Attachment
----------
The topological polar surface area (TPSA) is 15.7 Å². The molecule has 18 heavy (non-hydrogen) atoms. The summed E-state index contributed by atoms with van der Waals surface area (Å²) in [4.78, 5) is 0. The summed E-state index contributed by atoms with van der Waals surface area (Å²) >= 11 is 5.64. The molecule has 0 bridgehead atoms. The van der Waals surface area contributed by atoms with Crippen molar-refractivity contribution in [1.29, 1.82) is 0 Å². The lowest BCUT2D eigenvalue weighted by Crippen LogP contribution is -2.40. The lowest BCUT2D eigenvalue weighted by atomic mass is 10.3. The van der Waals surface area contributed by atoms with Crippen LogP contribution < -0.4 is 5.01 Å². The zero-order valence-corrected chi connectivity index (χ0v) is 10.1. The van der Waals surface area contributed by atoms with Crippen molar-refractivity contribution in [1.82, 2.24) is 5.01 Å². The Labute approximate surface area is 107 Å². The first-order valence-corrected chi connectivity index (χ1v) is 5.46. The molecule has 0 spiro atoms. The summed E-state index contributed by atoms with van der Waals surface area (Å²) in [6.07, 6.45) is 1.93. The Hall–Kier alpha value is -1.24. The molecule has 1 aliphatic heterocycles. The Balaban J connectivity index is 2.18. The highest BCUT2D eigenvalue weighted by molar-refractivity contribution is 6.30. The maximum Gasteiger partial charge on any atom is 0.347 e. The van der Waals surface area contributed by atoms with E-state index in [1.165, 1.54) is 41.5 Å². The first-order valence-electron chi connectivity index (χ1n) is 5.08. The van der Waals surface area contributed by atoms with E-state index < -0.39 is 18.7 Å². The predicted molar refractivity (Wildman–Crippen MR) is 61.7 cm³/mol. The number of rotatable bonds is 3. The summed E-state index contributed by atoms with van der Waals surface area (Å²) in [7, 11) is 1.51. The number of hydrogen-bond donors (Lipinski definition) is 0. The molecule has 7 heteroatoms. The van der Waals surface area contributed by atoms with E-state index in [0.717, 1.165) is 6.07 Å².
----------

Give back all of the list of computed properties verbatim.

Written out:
The topological polar surface area (TPSA) is 15.7 Å². The molecule has 18 heavy (non-hydrogen) atoms. The summed E-state index contributed by atoms with van der Waals surface area (Å²) in [4.78, 5) is 0. The summed E-state index contributed by atoms with van der Waals surface area (Å²) >= 11 is 5.64. The molecule has 0 bridgehead atoms. The van der Waals surface area contributed by atoms with Crippen molar-refractivity contribution in [1.29, 1.82) is 0 Å². The lowest BCUT2D eigenvalue weighted by Crippen LogP contribution is -2.40. The lowest BCUT2D eigenvalue weighted by atomic mass is 10.3. The van der Waals surface area contributed by atoms with Crippen LogP contribution < -0.4 is 5.01 Å². The zero-order valence-corrected chi connectivity index (χ0v) is 10.1. The van der Waals surface area contributed by atoms with Crippen molar-refractivity contribution in [1.82, 2.24) is 5.01 Å². The Labute approximate surface area is 107 Å². The first-order valence-corrected chi connectivity index (χ1v) is 5.46. The molecule has 0 spiro atoms. The summed E-state index contributed by atoms with van der Waals surface area (Å²) in [6.07, 6.45) is 1.93. The Hall–Kier alpha value is -1.24. The molecule has 1 aliphatic heterocycles. The Balaban J connectivity index is 2.18. The highest BCUT2D eigenvalue weighted by molar-refractivity contribution is 6.30. The maximum Gasteiger partial charge on any atom is 0.347 e. The van der Waals surface area contributed by atoms with E-state index in [1.165, 1.54) is 41.5 Å². The first-order valence-electron chi connectivity index (χ1n) is 5.08. The van der Waals surface area contributed by atoms with E-state index < -0.39 is 18.7 Å². The predicted molar refractivity (Wildman–Crippen MR) is 61.7 cm³/mol. The number of rotatable bonds is 3. The summed E-state index contributed by atoms with van der Waals surface area (Å²) in [7, 11) is 1.51. The number of hydrogen-bond donors (Lipinski definition) is 0. The molecule has 7 heteroatoms. The van der Waals surface area contributed by atoms with E-state index in [0.717, 1.165) is 6.07 Å².